Locomotive syndrome is associated with large blood pressure variability in elderly hypertensives: the Japan Ambulatory Blood Pressure Prospective (JAMP) substudy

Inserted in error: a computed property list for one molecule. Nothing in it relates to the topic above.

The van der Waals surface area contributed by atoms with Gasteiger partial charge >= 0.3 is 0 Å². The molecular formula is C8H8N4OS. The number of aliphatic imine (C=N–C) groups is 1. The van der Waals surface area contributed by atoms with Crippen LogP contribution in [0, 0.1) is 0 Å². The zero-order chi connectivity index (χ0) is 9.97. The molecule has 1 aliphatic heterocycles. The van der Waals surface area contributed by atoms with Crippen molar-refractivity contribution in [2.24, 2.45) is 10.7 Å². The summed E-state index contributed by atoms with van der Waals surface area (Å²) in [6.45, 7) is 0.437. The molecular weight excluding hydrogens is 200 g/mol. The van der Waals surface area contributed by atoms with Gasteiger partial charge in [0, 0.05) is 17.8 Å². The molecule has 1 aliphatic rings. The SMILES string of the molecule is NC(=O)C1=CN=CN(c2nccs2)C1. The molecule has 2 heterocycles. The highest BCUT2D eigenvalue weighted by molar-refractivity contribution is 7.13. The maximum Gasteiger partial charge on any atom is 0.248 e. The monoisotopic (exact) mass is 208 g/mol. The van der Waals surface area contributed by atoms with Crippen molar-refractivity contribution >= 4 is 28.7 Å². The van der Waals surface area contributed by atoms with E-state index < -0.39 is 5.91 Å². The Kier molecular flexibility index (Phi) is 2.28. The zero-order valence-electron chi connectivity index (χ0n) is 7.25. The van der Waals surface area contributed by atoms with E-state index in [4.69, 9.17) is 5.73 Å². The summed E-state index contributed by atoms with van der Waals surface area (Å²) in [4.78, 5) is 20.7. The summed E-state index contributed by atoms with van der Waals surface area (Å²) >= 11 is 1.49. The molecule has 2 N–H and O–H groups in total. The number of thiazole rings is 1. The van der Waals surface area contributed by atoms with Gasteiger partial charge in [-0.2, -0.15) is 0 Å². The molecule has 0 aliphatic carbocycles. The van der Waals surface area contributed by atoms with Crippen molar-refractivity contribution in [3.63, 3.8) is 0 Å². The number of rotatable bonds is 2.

Chronic pain, represented by locomotive syndrome (LS), and psychosocial factors are possible factors of blood pressure (BP) variability (BPV). The authors tested the hypothesis that there are links among LS, depression, and BPV. In 85 Japanese elderly hypertensive patients with normal daily activities, the authors performed ambulatory BP monitoring, determined the LS scale (LSS), and administered the Self-Rating Questionnaire for Depression (SRQD). The LSS score but not the SRQD score was associated with the standard deviation (SD) and coefficient of variation (CV) of daytime systolic BP (SBP) and SD of nighttime SBP (all P<.05). Higher LSS score (in quartiles) was associated with a higher SD of daytime SBP (P=.041), even after adjusting for covariates. Regarding the components of the LSS score, movement-related difficulty and usual care difficulty were associated with the SD and CV of daytime SBP. In elderly hypertensive patients, the LSS score was associated with exaggerated systolic BPV. The LS state could be an important determinant of systolic BPV.